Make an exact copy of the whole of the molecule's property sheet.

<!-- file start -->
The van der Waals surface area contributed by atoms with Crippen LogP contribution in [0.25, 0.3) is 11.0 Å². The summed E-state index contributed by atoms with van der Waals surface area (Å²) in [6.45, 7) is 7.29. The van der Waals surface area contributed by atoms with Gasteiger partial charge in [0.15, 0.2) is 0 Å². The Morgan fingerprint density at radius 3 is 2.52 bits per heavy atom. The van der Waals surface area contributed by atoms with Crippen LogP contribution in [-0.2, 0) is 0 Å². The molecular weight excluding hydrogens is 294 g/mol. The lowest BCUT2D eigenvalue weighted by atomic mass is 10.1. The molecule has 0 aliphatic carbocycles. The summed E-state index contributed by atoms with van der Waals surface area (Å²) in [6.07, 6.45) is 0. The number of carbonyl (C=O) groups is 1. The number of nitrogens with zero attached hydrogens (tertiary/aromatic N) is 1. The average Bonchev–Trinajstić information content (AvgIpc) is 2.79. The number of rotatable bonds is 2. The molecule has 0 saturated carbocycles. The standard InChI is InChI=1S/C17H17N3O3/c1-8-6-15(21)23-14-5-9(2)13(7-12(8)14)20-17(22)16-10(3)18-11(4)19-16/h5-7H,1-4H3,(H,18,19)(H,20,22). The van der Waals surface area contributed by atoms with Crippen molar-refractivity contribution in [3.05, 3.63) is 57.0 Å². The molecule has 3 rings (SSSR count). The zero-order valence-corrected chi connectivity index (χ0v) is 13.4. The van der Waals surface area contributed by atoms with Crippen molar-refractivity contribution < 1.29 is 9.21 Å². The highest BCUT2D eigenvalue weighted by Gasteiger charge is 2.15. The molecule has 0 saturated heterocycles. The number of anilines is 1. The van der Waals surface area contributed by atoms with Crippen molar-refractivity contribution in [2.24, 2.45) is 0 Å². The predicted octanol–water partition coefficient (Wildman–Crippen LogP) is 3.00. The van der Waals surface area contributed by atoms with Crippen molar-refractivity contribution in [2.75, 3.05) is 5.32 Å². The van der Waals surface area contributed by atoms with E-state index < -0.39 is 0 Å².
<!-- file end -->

The van der Waals surface area contributed by atoms with Crippen LogP contribution in [0.25, 0.3) is 11.0 Å². The summed E-state index contributed by atoms with van der Waals surface area (Å²) in [6.45, 7) is 7.29. The van der Waals surface area contributed by atoms with Gasteiger partial charge in [0.15, 0.2) is 0 Å². The Morgan fingerprint density at radius 3 is 2.52 bits per heavy atom. The van der Waals surface area contributed by atoms with Crippen LogP contribution in [-0.2, 0) is 0 Å². The molecular weight excluding hydrogens is 294 g/mol. The lowest BCUT2D eigenvalue weighted by atomic mass is 10.1. The molecule has 0 aliphatic carbocycles. The summed E-state index contributed by atoms with van der Waals surface area (Å²) in [6.07, 6.45) is 0. The number of carbonyl (C=O) groups is 1. The number of nitrogens with zero attached hydrogens (tertiary/aromatic N) is 1. The average Bonchev–Trinajstić information content (AvgIpc) is 2.79. The number of rotatable bonds is 2. The molecule has 0 saturated carbocycles. The standard InChI is InChI=1S/C17H17N3O3/c1-8-6-15(21)23-14-5-9(2)13(7-12(8)14)20-17(22)16-10(3)18-11(4)19-16/h5-7H,1-4H3,(H,18,19)(H,20,22). The van der Waals surface area contributed by atoms with Crippen molar-refractivity contribution in [3.05, 3.63) is 57.0 Å². The molecule has 3 rings (SSSR count). The zero-order valence-corrected chi connectivity index (χ0v) is 13.4. The van der Waals surface area contributed by atoms with Crippen molar-refractivity contribution < 1.29 is 9.21 Å². The highest BCUT2D eigenvalue weighted by Gasteiger charge is 2.15. The molecule has 0 saturated heterocycles. The number of anilines is 1. The van der Waals surface area contributed by atoms with Crippen molar-refractivity contribution in [2.24, 2.45) is 0 Å². The predicted octanol–water partition coefficient (Wildman–Crippen LogP) is 3.00. The van der Waals surface area contributed by atoms with Crippen molar-refractivity contribution in [2.75, 3.05) is 5.32 Å². The van der Waals surface area contributed by atoms with E-state index < -0.39 is 0 Å².